The beginning of embracing the struggle is remembering it is not about me. I was listening to an interview yesterday and a gentleman was telling about his experience growing up in an orphanage. His father had tried to commit suicide and his mother was clinically depressed. She left the boy on a doorstep at an orphanage at three years old. It was a heart breaking story and having grown up in a foster home situation I could appreciate a tiny amount of what he was sharing.
The more I pondered his situation the more I began to think outwardly about the problems/challenges and struggles other are having. Without really recognizing it, thinking about others struggles as well as my own helped me understand the universality of struggling. It wasn’t just happening to me, it was not just going on in my world, it was actually apart of “the” world.
My point, looking at our struggles inwardly will not help us take hold of the struggle. I believe inward thinking about our struggles only congers up images of other previous struggles and somehow if we are not careful it all gets twisted in some form of victimization type thinking. The victim mentality is dangerous because it may lean more towards avoiding pain than learning from pain.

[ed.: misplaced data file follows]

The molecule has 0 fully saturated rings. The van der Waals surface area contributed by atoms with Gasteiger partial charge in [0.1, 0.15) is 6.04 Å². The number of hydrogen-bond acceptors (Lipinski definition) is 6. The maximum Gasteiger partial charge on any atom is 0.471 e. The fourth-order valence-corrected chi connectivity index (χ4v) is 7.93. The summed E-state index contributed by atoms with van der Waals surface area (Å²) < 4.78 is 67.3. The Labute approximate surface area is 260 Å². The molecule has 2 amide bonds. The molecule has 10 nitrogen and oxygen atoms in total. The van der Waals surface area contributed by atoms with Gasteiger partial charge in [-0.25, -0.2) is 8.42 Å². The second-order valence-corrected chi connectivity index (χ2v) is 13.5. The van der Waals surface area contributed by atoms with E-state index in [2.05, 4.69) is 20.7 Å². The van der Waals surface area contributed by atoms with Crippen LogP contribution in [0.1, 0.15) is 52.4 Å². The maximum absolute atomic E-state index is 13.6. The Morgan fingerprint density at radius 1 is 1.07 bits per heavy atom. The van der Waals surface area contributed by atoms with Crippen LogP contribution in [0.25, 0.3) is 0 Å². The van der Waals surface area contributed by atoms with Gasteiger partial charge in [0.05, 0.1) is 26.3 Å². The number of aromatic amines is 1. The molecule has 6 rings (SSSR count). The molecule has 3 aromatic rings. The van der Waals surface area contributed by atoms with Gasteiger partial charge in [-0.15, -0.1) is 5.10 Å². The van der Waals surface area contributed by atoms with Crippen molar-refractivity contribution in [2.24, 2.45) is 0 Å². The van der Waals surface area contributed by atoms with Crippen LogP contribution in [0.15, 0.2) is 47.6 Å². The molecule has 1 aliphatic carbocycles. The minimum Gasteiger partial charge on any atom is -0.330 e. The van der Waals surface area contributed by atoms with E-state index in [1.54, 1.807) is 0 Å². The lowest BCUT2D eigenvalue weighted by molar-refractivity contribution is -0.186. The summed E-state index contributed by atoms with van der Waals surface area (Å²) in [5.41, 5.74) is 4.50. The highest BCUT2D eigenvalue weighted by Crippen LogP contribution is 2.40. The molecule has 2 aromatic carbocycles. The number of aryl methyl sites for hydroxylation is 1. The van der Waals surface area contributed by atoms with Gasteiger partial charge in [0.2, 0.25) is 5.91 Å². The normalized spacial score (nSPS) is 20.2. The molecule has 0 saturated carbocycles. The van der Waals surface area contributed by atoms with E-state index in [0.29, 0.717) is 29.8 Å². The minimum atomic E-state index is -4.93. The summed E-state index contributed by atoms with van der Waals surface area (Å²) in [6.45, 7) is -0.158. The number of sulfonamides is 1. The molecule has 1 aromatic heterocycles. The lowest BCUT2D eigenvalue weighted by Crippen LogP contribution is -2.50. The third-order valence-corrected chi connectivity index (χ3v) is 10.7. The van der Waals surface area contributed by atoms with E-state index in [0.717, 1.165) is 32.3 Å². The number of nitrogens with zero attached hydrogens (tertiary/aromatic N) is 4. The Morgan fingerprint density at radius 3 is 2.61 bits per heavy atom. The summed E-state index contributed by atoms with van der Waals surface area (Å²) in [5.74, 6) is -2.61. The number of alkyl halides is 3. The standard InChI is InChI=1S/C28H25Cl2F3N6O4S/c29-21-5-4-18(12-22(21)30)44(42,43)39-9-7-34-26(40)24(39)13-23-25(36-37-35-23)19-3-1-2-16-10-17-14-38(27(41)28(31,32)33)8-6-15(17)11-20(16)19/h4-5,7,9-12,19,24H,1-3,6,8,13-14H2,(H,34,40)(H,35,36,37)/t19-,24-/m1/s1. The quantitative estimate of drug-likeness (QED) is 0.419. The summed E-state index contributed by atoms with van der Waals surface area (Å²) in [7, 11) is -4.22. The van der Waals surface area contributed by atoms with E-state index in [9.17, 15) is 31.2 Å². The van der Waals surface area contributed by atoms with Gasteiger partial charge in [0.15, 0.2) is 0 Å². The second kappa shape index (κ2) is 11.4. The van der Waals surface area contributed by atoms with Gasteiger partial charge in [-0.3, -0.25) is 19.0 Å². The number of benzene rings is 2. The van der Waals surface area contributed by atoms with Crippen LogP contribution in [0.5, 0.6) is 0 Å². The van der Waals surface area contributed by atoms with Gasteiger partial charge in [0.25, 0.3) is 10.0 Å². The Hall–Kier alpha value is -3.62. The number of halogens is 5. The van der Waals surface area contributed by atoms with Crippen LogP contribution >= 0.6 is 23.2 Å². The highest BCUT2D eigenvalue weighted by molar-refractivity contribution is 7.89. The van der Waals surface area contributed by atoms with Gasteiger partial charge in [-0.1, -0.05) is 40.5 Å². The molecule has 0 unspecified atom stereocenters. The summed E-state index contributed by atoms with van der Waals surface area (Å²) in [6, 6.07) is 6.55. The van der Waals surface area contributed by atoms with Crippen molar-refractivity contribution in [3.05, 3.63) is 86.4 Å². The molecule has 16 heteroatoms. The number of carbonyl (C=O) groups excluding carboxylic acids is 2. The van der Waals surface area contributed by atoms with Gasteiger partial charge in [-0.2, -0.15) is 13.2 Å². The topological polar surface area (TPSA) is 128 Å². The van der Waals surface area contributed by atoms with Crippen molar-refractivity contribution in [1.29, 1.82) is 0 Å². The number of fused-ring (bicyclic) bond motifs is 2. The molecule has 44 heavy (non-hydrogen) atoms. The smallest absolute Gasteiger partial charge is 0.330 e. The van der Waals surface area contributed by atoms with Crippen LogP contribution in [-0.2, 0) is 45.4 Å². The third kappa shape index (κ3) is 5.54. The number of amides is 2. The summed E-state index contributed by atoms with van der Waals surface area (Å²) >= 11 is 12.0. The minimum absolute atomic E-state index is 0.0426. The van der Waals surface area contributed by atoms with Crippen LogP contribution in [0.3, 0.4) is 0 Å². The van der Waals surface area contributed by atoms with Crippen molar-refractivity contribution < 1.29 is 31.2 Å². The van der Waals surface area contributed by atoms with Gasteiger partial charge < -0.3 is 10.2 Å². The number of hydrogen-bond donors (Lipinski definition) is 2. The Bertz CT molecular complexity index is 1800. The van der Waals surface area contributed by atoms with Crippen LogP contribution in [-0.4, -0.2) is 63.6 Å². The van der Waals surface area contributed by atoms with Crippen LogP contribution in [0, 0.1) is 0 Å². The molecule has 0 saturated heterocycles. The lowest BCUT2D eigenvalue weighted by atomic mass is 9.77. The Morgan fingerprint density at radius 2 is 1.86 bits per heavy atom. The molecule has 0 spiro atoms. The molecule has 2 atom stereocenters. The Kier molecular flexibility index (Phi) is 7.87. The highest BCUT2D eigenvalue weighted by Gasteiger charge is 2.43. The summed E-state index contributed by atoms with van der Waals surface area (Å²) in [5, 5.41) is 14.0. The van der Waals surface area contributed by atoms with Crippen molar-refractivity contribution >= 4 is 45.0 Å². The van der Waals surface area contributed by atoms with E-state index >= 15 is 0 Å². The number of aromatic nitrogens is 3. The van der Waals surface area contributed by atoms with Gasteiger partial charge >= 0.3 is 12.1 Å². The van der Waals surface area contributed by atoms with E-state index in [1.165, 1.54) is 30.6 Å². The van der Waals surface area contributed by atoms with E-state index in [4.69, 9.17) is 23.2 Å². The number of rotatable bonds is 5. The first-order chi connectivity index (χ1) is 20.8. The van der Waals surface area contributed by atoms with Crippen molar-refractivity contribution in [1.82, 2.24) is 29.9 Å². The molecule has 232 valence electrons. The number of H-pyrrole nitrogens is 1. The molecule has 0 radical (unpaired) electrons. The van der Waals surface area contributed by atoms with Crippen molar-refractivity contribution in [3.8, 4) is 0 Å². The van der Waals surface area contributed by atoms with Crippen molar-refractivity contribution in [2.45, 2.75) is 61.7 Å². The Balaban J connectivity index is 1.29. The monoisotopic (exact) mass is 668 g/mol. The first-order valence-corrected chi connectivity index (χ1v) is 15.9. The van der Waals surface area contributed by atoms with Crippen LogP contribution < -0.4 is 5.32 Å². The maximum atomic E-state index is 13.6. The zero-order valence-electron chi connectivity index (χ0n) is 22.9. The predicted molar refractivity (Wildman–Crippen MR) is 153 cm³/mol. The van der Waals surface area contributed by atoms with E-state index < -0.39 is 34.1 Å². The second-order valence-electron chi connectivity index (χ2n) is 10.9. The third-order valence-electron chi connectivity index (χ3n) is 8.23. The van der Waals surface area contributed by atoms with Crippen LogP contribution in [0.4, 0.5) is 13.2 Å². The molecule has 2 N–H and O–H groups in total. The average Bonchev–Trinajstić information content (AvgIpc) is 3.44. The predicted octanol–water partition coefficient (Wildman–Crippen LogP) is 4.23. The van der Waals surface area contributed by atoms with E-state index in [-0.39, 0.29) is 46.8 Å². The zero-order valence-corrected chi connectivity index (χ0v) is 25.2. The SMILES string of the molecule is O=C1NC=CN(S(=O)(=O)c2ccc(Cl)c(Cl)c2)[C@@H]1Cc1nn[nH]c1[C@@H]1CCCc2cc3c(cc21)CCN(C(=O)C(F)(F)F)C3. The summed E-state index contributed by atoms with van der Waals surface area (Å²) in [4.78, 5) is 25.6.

The challenge with battling much of this type of thinking is that it happens on a subconscious level that we are not even aware of.
So here are a few more thoughts that I believe will help you think outside of our own challenges to embrace the struggle:
Tell yourself every day,” life is hard but that’s ok”. Tell yourself a life devoid of pain is a life devoid of purpose.
See the world as bigger than you/me and instead of seeing the world revolve around you/me, see yourself as only one piece of the world. Your struggle is not without purpose and often the lessons learned are not just for you. They are lessons to be shared with the world.
Lastly and most importantly try to gain perspective by talking out your struggles with a trusted friend who has a “healthy” perspective of life. If you don’t have one make this a quest. A trusted friend makes the journey of struggling bearable.